Countdown.

Sadly, the experiment does not quite work out. Someone to Watch Over Me is one of the most charming episodes in the seven-season run of Voyager, while 11:59 is more than a little dull. Far Beyond the Stars is one of the most powerful and evocative episodes of Star Trek ever produced, while 11:59 is a competent piece of television that is almost immediately dated. For all that 11:59 represents a bold departure for Voyager, there is a sense that the episode has very little to actually say. It exists, but it never seems to exist for a particular reason. 11:59 is a frustrating piece of television.

However, none of this matters too much. Voyager has been such a safe and conservative show that any creative risk feels worthwhile, that any departure from the established template feels worth of celebration on those terms alone. 11:59 is an unsuccessful experiment, but it is an experiment nonetheless. For a series as risk-adverse as Voyager, that is remarkable.

“Time’s up.”

Continue reading

Non-Review Review: Star Trek – Insurrection

“I think I’m having a mid-life crisis,” Riker tells Troi at one point in Star Trek: Insurrection, and it might be the most telling line in the film.

Insurrection is many things, perhaps too many things. However, it primarily feels like a meditation on what it means to grow old, focusing on the cast of Star Trek: The Next Generation. That first live-action Star Trek spin-off had revived the franchise as an on-going cultural concern, even launching a feature film franchise including Star Trek: Generations and Star Trek: First Contact, and spawning its own spin-offs including Star Trek: Voyager and Star Trek: Deep Space Nine.

A fist full of Data.

However, by the time that Insurrection arrived, The Next Generation was looking quite old. The Next Generation had launched more than a decade earlier, and had been off the air for almost five years. Although it had been a pop cultural behemoth, even its children (or its younger siblings) were starting to look a little long in the tooth. Deep Space Nine was in its final season, and Voyager was closer to its end than to its beginning. There was a creeping sense of fatigue and exhaustion.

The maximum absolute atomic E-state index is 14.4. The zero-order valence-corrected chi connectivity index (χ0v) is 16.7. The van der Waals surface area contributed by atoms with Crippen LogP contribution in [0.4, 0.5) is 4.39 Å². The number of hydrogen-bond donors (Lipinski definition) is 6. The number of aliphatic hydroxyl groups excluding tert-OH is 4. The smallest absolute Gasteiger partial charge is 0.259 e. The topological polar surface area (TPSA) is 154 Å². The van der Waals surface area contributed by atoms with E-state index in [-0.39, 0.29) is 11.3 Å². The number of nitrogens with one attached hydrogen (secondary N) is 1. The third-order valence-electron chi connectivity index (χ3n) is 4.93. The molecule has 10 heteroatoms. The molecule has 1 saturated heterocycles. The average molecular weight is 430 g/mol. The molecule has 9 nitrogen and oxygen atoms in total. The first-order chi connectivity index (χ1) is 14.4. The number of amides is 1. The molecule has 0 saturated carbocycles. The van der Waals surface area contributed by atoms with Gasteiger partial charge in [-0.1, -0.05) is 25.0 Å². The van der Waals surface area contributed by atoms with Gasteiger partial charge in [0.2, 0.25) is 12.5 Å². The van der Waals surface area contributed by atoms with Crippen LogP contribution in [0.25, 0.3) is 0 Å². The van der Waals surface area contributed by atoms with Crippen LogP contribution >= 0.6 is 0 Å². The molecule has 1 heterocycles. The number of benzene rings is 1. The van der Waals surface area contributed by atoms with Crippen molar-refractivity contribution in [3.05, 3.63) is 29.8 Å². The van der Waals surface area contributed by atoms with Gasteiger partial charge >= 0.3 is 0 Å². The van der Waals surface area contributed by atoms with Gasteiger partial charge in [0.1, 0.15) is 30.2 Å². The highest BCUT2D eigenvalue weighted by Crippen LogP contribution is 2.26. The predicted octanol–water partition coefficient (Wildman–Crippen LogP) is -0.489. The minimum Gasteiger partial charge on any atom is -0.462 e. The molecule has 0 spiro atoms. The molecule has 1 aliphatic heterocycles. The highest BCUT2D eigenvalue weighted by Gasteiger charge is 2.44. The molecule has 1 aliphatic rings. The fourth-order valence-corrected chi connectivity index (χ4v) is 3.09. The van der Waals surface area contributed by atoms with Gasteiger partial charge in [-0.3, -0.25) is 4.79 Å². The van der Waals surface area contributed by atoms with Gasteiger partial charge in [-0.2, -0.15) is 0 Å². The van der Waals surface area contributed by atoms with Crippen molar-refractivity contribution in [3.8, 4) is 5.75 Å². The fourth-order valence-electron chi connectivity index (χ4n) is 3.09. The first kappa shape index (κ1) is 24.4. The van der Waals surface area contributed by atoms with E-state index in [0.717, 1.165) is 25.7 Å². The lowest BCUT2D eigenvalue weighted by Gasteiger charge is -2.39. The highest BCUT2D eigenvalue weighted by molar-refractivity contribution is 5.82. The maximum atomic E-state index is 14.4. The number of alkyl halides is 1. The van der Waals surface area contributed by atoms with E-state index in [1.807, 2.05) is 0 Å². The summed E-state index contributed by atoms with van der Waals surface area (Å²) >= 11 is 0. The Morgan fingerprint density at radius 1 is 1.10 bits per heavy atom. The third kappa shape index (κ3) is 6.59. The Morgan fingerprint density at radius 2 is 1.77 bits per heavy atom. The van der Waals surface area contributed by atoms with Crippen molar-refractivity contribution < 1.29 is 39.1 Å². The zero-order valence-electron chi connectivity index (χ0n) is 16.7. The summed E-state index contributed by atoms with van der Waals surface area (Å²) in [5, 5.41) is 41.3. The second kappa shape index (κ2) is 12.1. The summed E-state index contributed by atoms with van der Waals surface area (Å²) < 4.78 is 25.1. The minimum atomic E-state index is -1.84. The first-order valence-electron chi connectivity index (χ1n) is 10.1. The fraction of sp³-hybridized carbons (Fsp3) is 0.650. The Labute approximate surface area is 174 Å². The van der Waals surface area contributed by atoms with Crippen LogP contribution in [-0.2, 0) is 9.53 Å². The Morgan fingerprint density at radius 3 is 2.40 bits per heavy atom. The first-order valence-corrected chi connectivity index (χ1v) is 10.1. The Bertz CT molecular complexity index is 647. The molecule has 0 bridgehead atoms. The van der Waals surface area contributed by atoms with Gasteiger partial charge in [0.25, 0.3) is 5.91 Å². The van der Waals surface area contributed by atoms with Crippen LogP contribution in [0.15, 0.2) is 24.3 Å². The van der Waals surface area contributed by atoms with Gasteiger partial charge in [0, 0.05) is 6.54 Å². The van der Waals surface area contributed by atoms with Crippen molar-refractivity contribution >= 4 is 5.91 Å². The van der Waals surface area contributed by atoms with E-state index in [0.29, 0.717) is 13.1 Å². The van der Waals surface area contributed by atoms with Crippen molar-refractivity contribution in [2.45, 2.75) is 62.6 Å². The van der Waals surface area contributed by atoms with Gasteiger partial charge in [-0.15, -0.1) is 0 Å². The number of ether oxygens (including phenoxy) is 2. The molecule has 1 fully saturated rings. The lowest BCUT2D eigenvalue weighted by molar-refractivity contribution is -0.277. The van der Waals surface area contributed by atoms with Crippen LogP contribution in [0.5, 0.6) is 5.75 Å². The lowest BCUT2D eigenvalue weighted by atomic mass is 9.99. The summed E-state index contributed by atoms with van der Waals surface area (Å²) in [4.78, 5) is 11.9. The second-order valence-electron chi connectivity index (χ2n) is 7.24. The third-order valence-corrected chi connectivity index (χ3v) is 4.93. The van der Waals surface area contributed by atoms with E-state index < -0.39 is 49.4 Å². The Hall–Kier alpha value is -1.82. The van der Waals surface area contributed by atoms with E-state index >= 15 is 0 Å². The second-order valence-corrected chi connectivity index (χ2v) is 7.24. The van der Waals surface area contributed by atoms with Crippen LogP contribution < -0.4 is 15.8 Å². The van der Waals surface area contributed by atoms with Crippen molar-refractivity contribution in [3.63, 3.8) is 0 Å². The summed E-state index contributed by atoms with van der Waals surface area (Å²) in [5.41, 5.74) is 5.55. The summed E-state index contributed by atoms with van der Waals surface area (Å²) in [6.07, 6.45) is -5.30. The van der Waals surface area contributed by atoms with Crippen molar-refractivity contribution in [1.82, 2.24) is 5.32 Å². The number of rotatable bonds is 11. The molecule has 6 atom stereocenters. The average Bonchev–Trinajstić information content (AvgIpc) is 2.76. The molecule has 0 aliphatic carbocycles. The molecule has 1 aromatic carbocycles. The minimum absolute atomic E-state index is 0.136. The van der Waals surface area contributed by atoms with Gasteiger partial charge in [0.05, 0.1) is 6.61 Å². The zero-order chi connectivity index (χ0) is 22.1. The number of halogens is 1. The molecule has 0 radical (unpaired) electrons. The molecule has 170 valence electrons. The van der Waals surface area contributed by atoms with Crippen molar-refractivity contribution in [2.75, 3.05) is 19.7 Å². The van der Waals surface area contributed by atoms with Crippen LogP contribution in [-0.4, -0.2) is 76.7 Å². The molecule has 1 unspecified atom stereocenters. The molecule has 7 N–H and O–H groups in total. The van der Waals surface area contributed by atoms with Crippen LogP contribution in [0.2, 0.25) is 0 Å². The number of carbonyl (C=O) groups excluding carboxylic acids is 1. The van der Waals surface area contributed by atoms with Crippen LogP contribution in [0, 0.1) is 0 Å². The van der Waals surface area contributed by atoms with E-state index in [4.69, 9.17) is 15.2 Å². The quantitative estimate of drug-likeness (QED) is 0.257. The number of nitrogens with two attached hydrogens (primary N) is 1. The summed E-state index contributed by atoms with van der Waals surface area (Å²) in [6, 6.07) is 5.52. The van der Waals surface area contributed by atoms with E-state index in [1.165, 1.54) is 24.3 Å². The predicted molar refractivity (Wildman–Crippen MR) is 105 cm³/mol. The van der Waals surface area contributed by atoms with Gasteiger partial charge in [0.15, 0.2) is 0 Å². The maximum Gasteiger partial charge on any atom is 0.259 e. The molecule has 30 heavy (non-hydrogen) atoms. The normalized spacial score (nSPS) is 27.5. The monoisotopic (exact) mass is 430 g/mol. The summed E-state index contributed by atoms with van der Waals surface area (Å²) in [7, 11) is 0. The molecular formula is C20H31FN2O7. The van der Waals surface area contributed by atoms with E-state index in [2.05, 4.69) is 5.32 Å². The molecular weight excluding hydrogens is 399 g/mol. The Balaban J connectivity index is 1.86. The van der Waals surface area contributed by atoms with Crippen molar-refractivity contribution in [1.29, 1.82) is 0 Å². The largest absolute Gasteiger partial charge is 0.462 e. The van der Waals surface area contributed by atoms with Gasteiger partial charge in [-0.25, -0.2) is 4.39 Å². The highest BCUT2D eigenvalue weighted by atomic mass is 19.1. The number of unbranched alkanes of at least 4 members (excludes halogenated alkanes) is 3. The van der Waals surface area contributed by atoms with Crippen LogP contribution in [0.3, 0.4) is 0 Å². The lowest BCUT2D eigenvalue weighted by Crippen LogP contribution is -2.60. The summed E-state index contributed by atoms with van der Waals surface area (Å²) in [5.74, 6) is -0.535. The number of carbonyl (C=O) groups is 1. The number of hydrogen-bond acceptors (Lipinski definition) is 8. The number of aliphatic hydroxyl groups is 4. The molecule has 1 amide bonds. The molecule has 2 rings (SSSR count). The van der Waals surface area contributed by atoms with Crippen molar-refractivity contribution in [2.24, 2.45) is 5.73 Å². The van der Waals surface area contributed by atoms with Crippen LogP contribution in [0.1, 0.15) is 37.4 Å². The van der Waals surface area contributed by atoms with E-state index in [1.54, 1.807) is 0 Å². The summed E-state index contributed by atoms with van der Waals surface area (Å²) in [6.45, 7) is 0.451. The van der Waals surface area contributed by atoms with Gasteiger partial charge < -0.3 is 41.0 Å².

In theory, this positions Insurrection quite well. After all, the original feature film franchise really came into its own when the characters found themselves forced to confront their own mortality. Star Trek II: The Wrath of Khan breathed new life into the franchise as it forced Kirk to come to terms with his old age, while Star Trek III: The Search for Spock indulged the sense of grown-ups behaving badly in a story that forced Kirk to throw aside his ship and his career in service of an old friend.

Picard’s hairpiece was fooling nobody.

Stories about age and mortality resonate, and so Insurrection has a fairly solid foundation from which to build. There is just one sizable problem. The cast and crew of The Next Generation have no intention of growing old, of wrestling with mortality, of confronting their age. Insurrection is fundamentally a story about rejecting this maturity and this sense of age, of refusing to accept that time takes its toll and denying that old age is best faced with solemn dignity and reflection.

Insurrection is a story about mamboing against the dying of the light.

A familiar dance.

Continue reading

Star Trek: Enterprise – Zero Hour (Review)

Next year, Star Trek is fifty years old. We have some special stuff planned for that, but – in the meantime – we’re reviewing all of Star Trek: Enterprise this year as something of a prequel to that anniversary. This August, we’re doing the third season. Check back daily for the latest review.

There was a very real chance that Zero Hour might have been the last episode of Star Trek: Enterprise to air.

In fact, it was entirely possible that Zero Hour‘s distinctive (and downright provocative) closing shot of an evil!alien!space!Nazi might have been the last shot of Star Trek to air on television for quite some time.

Time is running out...

Time is running out…

Continue reading